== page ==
5.17.2009

Travel 2.0 (Thing 33)

These days, I rarely spend money on anything without reading reviews from previous purchasers first, and travel is no different. With the advent of Photoshop and stock photography, it is easy for a hotel or restaurant to publish nice pictures of their business, accompanied by flattering copy; personal reviews from actual customers are so much more telling. Without a specific trip in mind, however, it was difficult to truly test the different review sites, but I have definitely bookmarked them for later, i.e. when I finally give into my Id and empty my savings account for that backpacking trip through Asia…it’s going to happen, I’ve promised myself.

One site that I found inspiring to that end, was The Lost Girls blog. It was started by three twenty-something New Yorkers who “ditched their media jobs to embark on a yearlong, round-the-world journey in search of adventure and inspiration.” It was fun to live vicariously through there journaling. While the “girls” are no longer on there journey, they still use it to chronicle their various travels.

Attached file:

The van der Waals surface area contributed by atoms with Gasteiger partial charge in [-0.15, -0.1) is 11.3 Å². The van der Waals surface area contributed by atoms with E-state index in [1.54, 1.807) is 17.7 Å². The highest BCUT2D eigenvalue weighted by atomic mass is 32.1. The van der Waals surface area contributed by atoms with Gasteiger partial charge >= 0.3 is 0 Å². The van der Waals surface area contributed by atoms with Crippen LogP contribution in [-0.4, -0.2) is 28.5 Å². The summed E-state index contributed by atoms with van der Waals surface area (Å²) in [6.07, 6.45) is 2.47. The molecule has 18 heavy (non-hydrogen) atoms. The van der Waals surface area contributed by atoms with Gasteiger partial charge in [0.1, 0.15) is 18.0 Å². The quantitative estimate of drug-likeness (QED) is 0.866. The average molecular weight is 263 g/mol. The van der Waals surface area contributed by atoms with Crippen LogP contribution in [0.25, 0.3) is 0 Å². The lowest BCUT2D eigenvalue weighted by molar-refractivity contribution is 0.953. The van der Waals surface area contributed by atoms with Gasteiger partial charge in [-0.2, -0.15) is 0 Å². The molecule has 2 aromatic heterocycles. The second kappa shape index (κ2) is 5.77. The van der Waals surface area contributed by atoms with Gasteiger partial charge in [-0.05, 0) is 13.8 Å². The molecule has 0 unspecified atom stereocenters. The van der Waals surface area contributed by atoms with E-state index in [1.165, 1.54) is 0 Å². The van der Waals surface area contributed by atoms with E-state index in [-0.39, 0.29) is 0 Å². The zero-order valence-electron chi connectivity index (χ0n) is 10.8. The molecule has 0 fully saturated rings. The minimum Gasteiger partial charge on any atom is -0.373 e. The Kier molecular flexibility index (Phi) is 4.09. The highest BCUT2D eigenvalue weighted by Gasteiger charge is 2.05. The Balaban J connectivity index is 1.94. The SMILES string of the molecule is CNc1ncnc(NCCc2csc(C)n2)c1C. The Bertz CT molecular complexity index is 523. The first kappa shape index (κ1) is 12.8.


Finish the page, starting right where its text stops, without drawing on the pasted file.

GreenRoutes

GreenRoutes Map


I like the concept of Green Routes, which is a map mashup showing unique places to eat, play, shop, or learn. The visual interface of finding places to visit was useful, since I am usually searching for attractions near specific locations. It was also nice being able to filter the places by type. It would be nice to see this expanded to include a lot more places.

This was really only one of the travel websites that I thought would be useful in education. As previously mentioned in Thing 32, MapVivo is an easy way to create and share a travel journal; it maps out your travels, corresponding to your journal entries. Teachers could have students map out historical journeys (Oregon Trail, Long March, Louis & Clark, etc.), along with fictional journals.

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